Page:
aquaponics - basics





            Aquaponics - Basics






Fish farming in aquaculture 

One part is fish farming or fish keeping in containers or ( - less frequently - ) in open ponds.

Here different species of fish can be kept as needed and as local climate requirements permit.

Frequently cichlids from the genera Tilapia or Oreochromis are used as particularly fast - growing and undemanding fish, e.g. Nile tilapia or Tilapia mariae.

They can be fed with algae or plant food, however in temperate climates additional energy is required for heating the water. 


Plant cultivation in hydroponics

The second part of an aquaponic system consists of growing plants in an inorganic substrate, similar to hydroponics, however, leaving out the pre-produced nutrient solutions used there.

These plants are usually grown in containers or Grow Beds filled with a substrate ( e.g. , expanded - , clay -  , gravel or other substrates ) and are periodically flooded with nutrient-rich water from the fish tank. Cultivation with the nutrient film technique or Deep Water Culture is also possible.

The water overflow is recycled back into the fish tank.


Bacteria as part of the system

The gravel at the bottom of the fish tank and the substrate of the plant container are covered with a biofilm of nitrifying bacteria, which convert the ammonium and ammonia of the fish excretions into nitrates, via the intermediate product nitrite. These nitrates then become available to the plants as nutrients. This is a technical application of the natural nitrogen cycle.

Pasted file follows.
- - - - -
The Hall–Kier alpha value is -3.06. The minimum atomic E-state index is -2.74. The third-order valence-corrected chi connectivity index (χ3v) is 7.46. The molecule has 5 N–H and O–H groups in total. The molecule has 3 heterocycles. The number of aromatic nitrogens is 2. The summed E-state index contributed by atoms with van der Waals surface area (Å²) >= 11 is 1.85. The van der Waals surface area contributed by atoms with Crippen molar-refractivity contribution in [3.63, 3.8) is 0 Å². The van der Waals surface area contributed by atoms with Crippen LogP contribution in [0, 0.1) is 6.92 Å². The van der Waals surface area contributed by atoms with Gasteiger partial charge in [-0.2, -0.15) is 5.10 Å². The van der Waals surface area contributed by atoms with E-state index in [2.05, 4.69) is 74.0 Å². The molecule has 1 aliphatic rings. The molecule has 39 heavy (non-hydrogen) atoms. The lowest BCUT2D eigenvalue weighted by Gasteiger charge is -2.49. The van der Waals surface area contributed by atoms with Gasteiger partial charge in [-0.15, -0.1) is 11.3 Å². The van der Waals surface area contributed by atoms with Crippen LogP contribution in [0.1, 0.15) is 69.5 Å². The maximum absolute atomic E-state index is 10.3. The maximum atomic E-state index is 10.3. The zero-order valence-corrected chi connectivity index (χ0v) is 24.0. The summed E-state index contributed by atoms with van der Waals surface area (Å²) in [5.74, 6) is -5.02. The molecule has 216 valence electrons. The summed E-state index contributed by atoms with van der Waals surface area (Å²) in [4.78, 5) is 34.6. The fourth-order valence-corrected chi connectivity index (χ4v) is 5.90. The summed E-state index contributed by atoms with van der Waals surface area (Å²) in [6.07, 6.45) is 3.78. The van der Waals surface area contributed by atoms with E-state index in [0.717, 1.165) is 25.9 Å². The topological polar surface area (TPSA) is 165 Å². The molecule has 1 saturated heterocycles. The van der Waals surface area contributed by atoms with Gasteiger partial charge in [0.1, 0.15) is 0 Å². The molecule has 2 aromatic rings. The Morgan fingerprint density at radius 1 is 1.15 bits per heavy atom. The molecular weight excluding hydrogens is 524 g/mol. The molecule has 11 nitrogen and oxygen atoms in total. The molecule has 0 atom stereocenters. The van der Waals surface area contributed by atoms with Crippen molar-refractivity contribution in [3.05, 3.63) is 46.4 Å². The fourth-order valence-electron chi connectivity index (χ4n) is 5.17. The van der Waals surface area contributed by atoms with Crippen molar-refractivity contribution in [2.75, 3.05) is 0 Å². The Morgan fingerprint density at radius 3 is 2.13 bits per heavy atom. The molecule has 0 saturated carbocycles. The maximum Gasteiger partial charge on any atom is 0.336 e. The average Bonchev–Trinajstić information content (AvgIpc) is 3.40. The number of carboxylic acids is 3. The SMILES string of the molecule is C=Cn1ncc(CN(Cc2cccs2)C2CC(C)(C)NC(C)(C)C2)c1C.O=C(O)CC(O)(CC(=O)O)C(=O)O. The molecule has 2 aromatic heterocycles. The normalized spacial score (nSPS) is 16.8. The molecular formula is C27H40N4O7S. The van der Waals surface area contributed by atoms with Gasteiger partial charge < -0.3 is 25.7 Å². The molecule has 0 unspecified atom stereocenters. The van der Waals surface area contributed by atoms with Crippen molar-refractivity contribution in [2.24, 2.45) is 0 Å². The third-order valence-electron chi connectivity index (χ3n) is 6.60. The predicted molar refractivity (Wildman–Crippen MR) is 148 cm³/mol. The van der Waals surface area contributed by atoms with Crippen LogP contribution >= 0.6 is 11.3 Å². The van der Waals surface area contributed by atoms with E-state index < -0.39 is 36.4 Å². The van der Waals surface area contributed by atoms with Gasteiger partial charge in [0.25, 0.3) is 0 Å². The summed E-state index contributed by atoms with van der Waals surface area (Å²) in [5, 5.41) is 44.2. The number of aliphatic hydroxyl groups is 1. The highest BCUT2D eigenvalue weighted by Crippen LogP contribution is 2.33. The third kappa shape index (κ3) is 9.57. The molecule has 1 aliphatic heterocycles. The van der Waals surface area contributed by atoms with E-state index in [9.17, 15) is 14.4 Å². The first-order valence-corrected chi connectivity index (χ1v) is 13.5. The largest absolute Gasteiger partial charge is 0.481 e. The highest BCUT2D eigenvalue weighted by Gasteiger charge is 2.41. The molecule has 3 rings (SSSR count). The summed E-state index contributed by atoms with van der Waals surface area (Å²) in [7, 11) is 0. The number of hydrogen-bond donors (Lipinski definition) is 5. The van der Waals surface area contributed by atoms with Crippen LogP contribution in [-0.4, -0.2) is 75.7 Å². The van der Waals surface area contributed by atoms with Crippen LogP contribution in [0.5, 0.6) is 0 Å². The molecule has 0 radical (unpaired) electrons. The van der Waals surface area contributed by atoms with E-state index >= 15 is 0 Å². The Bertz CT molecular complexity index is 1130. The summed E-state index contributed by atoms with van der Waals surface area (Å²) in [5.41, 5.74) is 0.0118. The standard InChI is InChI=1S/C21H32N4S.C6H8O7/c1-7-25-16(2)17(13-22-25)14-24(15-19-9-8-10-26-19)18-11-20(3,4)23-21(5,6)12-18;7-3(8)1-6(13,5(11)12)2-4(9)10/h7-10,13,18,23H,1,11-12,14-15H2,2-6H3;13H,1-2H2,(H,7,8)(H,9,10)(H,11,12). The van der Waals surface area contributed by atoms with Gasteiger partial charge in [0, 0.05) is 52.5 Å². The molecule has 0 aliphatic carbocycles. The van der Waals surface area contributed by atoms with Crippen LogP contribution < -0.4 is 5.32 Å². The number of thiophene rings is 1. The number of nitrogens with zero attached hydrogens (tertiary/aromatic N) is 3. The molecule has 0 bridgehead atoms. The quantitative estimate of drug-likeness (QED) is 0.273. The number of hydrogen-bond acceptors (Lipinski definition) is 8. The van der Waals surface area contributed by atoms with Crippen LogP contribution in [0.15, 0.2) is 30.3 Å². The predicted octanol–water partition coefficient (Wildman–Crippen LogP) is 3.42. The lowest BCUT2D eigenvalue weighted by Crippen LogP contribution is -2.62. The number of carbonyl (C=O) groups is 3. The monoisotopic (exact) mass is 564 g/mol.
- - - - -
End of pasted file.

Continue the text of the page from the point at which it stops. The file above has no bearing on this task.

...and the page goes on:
Additional solids from fish excretions or biofilms can be separated via an intermediate settling tank and composted separately. However in systems with media this is rarely necessary because the media per se produce good filtering.

Alternatively, worm composting in the plant substrate is also practiced, in which case the solids are decomposed and kept in the cycle.

Seperation of Solids

An incremental solids from fish waste or biofilms can be separated via an intermediate settling tank and composted separately, this is in systems with medium but rarely necessary because the media per se brings good filtering.
Alternatively, the worm composting is practiced in the plant substrate, in which decompose the solids and can be obtained in the circuit.


Difference to aquaculture

In aquaponic-systems the water must not be exchanged or additionally filtered, since it is refed into the cycle through the described biological treatment processes and made available again for fish farming in the required quality. Thus, the ecological problem of the euttrophication of natural waters due to the unregulated disposal of waste water from aquaculture does not occur. Fresh water must be supplied only for losses due to absorption by the plants, evapotranspiration, or removal of biomass from the system.